By contrast, a Chapter 13 bankruptcy lasts three to five years because you have to pay back some or all of your debts through a repayment plan. So if you were looking to file a Chapter 13 bankruptcy, it might be a better idea to file individually after the divorce because it takes a long time to complete.Nolo
How does bankruptcy affect divorce proceedings?
- If you and your soon-to-be-ex are working with the same divorce lawyer, and one of you files for bankruptcy, you will each have to find a new attorney — as this creates a conflict-of-interest for the lawyer.
- If you have filed for divorce, filing for bankruptcy will stop the division of property proceedings
Does bankruptcy stop divorce proceedings?
If you have a pending divorce case, a bankruptcy filing will not affect custody or child support, but a bankruptcy filing will stop proceedings related to the division of property.
Does filing bankruptcy affect alimony?
Whether alimony is ordered as well as the sum ordered can be affected by any change in finances by either party.
How do I avoid bankruptcy during or after divorce?
If your goal is to avoid bankruptcy during divorce, read on … But in summary:
Take all steps to ensure financial stability after your divorce, including living in a home you can comfortably afford, legally dividing debt with your ex husband or ex wife, watch your credit, build your credit score, work with your accountant on tax filings after divorce, and focus on earning, saving and investing.
- When you’re thinking about divorce (but not yet sure)
- When you’ve filed for divorce
- Find high-paying work-at-home careers
When you’re thinking about divorce and bankruptcy at the same time (but not yet sure)
Maybe you are exploring your options, or actively planning your escape. Perhaps it is a mutual, mature decision, or you are leaving a dangerous situation. The advice for all these situations is the same: plan, secure your own money, earning power and legal and financial information.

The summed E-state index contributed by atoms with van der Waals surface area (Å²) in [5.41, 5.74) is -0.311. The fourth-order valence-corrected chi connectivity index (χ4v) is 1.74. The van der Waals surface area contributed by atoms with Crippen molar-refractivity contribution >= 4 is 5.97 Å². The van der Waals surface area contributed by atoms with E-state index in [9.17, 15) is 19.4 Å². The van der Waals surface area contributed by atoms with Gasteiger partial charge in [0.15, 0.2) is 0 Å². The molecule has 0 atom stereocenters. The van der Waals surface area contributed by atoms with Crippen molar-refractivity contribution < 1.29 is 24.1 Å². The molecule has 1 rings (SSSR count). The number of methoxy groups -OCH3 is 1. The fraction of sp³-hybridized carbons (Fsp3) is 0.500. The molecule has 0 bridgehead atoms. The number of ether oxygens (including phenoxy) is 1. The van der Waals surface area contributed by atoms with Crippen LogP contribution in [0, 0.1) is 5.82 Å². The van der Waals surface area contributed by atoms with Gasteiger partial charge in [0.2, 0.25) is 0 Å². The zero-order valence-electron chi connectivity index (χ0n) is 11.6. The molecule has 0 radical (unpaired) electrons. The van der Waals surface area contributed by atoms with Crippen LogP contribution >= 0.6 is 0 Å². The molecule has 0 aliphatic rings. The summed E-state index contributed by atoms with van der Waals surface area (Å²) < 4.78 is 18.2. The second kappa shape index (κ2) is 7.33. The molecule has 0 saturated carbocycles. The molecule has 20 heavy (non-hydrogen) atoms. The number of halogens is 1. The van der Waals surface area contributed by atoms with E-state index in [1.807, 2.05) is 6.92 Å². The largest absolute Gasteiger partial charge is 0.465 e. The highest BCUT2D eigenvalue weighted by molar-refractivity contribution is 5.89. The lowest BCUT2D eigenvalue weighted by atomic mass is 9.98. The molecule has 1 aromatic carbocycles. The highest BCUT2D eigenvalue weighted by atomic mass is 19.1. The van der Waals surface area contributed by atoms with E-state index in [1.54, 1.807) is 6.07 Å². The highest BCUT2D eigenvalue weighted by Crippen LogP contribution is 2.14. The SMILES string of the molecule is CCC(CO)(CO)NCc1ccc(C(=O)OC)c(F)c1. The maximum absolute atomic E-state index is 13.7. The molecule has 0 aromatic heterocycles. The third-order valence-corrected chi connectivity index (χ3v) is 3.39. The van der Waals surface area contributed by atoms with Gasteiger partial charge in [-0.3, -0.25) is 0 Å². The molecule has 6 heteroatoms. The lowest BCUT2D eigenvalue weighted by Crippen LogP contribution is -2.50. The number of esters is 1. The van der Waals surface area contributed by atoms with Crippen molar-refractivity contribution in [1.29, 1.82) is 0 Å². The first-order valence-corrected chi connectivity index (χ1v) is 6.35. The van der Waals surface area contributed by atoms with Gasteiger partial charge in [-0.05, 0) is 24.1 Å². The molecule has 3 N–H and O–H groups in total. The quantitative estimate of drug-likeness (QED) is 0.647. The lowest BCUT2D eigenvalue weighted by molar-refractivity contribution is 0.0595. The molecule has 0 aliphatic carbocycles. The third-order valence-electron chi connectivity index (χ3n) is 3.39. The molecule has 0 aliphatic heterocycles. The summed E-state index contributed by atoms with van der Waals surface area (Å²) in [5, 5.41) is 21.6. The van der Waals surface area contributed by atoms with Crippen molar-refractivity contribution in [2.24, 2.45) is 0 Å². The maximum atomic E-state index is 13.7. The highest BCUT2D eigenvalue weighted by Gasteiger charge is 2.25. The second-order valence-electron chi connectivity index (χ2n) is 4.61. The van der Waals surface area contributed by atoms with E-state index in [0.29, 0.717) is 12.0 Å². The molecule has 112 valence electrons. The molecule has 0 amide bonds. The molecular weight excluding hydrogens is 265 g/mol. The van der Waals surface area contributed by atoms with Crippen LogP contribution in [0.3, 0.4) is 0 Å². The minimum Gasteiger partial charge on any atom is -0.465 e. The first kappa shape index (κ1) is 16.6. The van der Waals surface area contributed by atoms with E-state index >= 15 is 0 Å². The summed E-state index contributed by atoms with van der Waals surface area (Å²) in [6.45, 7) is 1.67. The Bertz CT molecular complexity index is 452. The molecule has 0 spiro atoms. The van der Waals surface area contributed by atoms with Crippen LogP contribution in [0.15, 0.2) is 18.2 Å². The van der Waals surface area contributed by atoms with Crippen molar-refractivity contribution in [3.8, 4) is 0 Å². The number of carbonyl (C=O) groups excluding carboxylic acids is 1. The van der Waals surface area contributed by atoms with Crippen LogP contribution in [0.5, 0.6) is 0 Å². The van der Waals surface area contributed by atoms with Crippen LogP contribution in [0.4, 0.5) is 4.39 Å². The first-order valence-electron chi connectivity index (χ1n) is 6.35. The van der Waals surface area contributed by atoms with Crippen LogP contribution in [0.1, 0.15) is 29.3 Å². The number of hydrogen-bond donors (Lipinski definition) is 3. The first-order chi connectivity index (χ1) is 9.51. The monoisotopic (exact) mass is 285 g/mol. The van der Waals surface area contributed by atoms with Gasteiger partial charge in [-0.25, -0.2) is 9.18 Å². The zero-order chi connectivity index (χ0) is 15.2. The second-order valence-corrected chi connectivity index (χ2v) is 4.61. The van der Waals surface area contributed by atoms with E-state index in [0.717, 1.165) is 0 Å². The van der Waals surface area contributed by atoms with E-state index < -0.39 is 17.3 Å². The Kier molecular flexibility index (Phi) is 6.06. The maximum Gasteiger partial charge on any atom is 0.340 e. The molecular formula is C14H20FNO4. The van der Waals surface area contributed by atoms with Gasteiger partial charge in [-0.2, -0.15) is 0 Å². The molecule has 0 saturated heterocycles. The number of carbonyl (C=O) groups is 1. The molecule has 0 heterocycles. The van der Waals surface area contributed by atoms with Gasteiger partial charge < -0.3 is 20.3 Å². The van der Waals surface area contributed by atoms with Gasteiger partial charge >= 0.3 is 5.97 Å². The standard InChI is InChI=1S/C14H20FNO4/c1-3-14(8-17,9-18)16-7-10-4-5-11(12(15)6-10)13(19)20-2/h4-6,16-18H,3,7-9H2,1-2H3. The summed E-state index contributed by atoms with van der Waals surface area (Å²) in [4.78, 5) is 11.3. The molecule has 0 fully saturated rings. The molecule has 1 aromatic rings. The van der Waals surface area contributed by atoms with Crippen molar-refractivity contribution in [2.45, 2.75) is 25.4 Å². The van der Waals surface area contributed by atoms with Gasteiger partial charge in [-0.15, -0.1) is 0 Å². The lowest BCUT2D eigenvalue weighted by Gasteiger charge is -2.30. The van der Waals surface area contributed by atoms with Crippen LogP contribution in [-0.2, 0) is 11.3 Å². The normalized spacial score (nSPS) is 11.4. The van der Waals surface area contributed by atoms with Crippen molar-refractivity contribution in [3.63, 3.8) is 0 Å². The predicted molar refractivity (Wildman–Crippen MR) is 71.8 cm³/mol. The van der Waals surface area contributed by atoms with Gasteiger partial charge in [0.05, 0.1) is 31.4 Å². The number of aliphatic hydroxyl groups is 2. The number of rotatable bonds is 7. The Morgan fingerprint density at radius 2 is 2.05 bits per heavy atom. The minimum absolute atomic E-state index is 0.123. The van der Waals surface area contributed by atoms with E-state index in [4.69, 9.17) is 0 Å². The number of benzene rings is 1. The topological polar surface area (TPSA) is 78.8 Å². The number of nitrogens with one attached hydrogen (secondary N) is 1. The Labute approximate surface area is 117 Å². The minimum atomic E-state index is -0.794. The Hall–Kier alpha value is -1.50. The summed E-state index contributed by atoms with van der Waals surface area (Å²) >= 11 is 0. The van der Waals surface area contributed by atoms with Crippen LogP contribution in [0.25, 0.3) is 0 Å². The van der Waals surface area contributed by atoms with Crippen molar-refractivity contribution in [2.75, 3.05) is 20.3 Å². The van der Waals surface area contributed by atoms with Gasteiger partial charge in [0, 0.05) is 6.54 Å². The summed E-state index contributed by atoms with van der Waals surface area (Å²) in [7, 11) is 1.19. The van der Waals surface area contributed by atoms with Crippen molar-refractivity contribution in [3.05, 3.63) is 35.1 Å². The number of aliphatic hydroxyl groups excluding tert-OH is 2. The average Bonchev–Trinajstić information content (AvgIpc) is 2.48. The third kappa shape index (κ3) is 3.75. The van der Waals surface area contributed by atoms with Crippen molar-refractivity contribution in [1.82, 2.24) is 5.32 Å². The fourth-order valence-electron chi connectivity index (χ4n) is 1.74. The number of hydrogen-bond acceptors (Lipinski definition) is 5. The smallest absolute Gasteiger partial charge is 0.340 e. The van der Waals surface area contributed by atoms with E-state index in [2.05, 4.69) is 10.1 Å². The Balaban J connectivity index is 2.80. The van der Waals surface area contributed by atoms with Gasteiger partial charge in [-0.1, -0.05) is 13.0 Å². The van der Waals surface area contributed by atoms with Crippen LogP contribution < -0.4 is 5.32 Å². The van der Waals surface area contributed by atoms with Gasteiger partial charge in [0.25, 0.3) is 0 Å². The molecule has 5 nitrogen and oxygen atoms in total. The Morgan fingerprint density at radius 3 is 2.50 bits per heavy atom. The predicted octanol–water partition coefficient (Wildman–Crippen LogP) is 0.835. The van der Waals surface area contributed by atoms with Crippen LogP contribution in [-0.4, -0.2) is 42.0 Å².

Try to be calm-headed and get the emotional support you need, so you make rational decisions from a place of confidence and security, opposed to fear and panic.
Meet with a lawyer
First, educate yourself about how assets, property and debt are divided in divorce.
Many family and divorce lawyers offer a free first visit, which can not only give you a sense of whether this person is a good fit, but you can get free legal advice. Take notes! You may choose to DIY your divorce online, work with a mediator or choose collaborative divorce. But, research your options, first, including RocketLawyer.
CompleteCase is another great option that provides you with all the legal documents, online storage, and instructions for filing in your state, for a flat fee of $299. Check out CompleteCase now >>
Call your accountant and financial planner
Tell them what is on your mind, and ask them what information you need to collect, and moves you should make to help you make your decision.
Research what you need to know about taxes, divorce and filing as head of household after a separation.
Collect all the docs for divorce
The more you know about your financial situation, the better your chances of making wise decisions from a place of confidence and knowledge — not fear and panic. In initial meetings with attorneys, the more information you can provide, the better advice they can offer.
Also, it is very common for spouses to enter the divorce process with huge blind spots in their financial picture. Collect:
- Tax returns for the past three years
- Pay stubs and W-2s for both partners for past three years
- All bank, savings, investment, and retirement accounts. Note whose name is on each of these accounts.
- Statements for all debts: mortgages, home, student, credit card, medical, family and friends. Again, note whose name is on each.
- Estate plans, including wills, durable power of attorney, trusts and life insurance.
- Monthly household budget, including child care, school tuition, kids’ extracurricular activities, utilities, and food.
- Employment contracts
- Pension statements
- Health insurance information. If your family relies on your employer’s plan, get the most current information on the premiums for a whole family, single person, or one parent and children. Find out this information for your spouse’s employer, and / or, on the marketplace.
Understand your home's value